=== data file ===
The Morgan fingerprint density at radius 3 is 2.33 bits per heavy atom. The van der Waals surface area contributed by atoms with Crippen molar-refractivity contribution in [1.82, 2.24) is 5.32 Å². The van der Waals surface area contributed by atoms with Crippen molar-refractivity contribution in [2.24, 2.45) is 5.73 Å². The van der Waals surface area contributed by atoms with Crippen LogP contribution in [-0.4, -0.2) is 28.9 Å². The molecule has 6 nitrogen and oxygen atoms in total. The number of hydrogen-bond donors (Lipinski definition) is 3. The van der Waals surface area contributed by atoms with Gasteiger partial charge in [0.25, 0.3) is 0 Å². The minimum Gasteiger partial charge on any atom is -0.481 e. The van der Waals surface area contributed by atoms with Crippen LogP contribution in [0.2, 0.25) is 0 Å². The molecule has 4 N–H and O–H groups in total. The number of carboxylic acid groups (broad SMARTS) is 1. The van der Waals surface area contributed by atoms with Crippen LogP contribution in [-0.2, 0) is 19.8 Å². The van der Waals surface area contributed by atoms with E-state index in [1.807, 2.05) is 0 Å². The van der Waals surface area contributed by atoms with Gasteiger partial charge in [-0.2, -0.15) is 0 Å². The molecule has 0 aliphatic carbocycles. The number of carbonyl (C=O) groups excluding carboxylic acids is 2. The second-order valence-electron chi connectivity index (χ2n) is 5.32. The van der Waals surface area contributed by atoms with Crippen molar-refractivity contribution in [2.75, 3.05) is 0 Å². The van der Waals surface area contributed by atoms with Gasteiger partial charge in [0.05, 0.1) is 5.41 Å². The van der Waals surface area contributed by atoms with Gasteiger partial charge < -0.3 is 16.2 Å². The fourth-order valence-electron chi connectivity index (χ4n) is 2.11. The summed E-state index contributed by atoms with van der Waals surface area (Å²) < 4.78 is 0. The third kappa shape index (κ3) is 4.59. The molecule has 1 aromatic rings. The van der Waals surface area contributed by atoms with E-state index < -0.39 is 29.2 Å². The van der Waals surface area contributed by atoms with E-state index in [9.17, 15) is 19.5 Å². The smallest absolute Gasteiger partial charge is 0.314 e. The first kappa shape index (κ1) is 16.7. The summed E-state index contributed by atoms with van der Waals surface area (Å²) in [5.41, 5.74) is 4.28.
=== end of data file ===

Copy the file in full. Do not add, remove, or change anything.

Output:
The Morgan fingerprint density at radius 3 is 2.33 bits per heavy atom. The van der Waals surface area contributed by atoms with Crippen molar-refractivity contribution in [1.82, 2.24) is 5.32 Å². The van der Waals surface area contributed by atoms with Crippen molar-refractivity contribution in [2.24, 2.45) is 5.73 Å². The van der Waals surface area contributed by atoms with Crippen LogP contribution in [-0.4, -0.2) is 28.9 Å². The molecule has 6 nitrogen and oxygen atoms in total. The number of hydrogen-bond donors (Lipinski definition) is 3. The van der Waals surface area contributed by atoms with Gasteiger partial charge in [0.25, 0.3) is 0 Å². The minimum Gasteiger partial charge on any atom is -0.481 e. The van der Waals surface area contributed by atoms with Crippen LogP contribution in [0.2, 0.25) is 0 Å². The molecule has 4 N–H and O–H groups in total. The number of carboxylic acid groups (broad SMARTS) is 1. The van der Waals surface area contributed by atoms with Crippen LogP contribution in [-0.2, 0) is 19.8 Å². The van der Waals surface area contributed by atoms with E-state index in [1.807, 2.05) is 0 Å². The van der Waals surface area contributed by atoms with Gasteiger partial charge in [-0.2, -0.15) is 0 Å². The molecule has 0 aliphatic carbocycles. The number of carbonyl (C=O) groups excluding carboxylic acids is 2. The second-order valence-electron chi connectivity index (χ2n) is 5.32. The van der Waals surface area contributed by atoms with Crippen molar-refractivity contribution in [2.75, 3.05) is 0 Å². The van der Waals surface area contributed by atoms with Gasteiger partial charge in [0.05, 0.1) is 5.41 Å². The van der Waals surface area contributed by atoms with Gasteiger partial charge < -0.3 is 16.2 Å². The fourth-order valence-electron chi connectivity index (χ4n) is 2.11. The summed E-state index contributed by atoms with van der Waals surface area (Å²) < 4.78 is 0. The third kappa shape index (κ3) is 4.59. The molecule has 1 aromatic rings. The van der Waals surface area contributed by atoms with E-state index < -0.39 is 29.2 Å². The van der Waals surface area contributed by atoms with E-state index in [9.17, 15) is 19.5 Å². The smallest absolute Gasteiger partial charge is 0.314 e. The first kappa shape index (κ1) is 16.7. The summed E-state index contributed by atoms with van der Waals surface area (Å²) in [5.41, 5.74) is 4.28.